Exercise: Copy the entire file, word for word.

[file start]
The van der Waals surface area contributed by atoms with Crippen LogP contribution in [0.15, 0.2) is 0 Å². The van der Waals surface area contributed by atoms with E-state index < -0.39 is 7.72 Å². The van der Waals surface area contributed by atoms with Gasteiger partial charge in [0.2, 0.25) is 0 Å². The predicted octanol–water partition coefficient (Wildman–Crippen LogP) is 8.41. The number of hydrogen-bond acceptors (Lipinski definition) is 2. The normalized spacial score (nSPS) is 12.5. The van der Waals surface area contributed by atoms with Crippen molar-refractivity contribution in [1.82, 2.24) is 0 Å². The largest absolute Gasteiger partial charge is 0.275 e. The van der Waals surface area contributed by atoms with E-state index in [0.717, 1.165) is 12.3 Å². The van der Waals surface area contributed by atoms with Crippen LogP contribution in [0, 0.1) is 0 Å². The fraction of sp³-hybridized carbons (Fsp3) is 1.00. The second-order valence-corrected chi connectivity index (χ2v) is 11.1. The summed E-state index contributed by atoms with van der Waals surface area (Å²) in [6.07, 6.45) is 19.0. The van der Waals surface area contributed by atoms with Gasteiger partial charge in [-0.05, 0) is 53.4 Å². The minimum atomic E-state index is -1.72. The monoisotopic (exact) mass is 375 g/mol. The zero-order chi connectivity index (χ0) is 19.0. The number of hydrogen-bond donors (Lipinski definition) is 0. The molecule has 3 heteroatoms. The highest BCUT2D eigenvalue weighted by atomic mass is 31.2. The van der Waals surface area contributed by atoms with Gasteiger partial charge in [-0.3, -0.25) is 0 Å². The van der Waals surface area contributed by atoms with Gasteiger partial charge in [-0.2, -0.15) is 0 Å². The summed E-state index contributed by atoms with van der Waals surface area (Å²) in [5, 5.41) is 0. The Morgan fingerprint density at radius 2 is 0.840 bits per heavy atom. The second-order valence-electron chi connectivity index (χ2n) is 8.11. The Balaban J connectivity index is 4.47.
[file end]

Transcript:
The van der Waals surface area contributed by atoms with Crippen LogP contribution in [0.15, 0.2) is 0 Å². The van der Waals surface area contributed by atoms with E-state index < -0.39 is 7.72 Å². The van der Waals surface area contributed by atoms with Gasteiger partial charge in [0.2, 0.25) is 0 Å². The predicted octanol–water partition coefficient (Wildman–Crippen LogP) is 8.41. The number of hydrogen-bond acceptors (Lipinski definition) is 2. The normalized spacial score (nSPS) is 12.5. The van der Waals surface area contributed by atoms with Crippen molar-refractivity contribution in [1.82, 2.24) is 0 Å². The largest absolute Gasteiger partial charge is 0.275 e. The van der Waals surface area contributed by atoms with E-state index in [0.717, 1.165) is 12.3 Å². The van der Waals surface area contributed by atoms with Crippen LogP contribution in [0, 0.1) is 0 Å². The fraction of sp³-hybridized carbons (Fsp3) is 1.00. The second-order valence-corrected chi connectivity index (χ2v) is 11.1. The summed E-state index contributed by atoms with van der Waals surface area (Å²) in [6.07, 6.45) is 19.0. The van der Waals surface area contributed by atoms with Gasteiger partial charge in [-0.05, 0) is 53.4 Å². The minimum atomic E-state index is -1.72. The monoisotopic (exact) mass is 375 g/mol. The zero-order chi connectivity index (χ0) is 19.0. The number of hydrogen-bond donors (Lipinski definition) is 0. The molecule has 3 heteroatoms. The highest BCUT2D eigenvalue weighted by atomic mass is 31.2. The van der Waals surface area contributed by atoms with Gasteiger partial charge in [-0.3, -0.25) is 0 Å². The van der Waals surface area contributed by atoms with Gasteiger partial charge in [-0.2, -0.15) is 0 Å². The summed E-state index contributed by atoms with van der Waals surface area (Å²) in [5, 5.41) is 0. The Morgan fingerprint density at radius 2 is 0.840 bits per heavy atom. The second-order valence-electron chi connectivity index (χ2n) is 8.11. The Balaban J connectivity index is 4.47.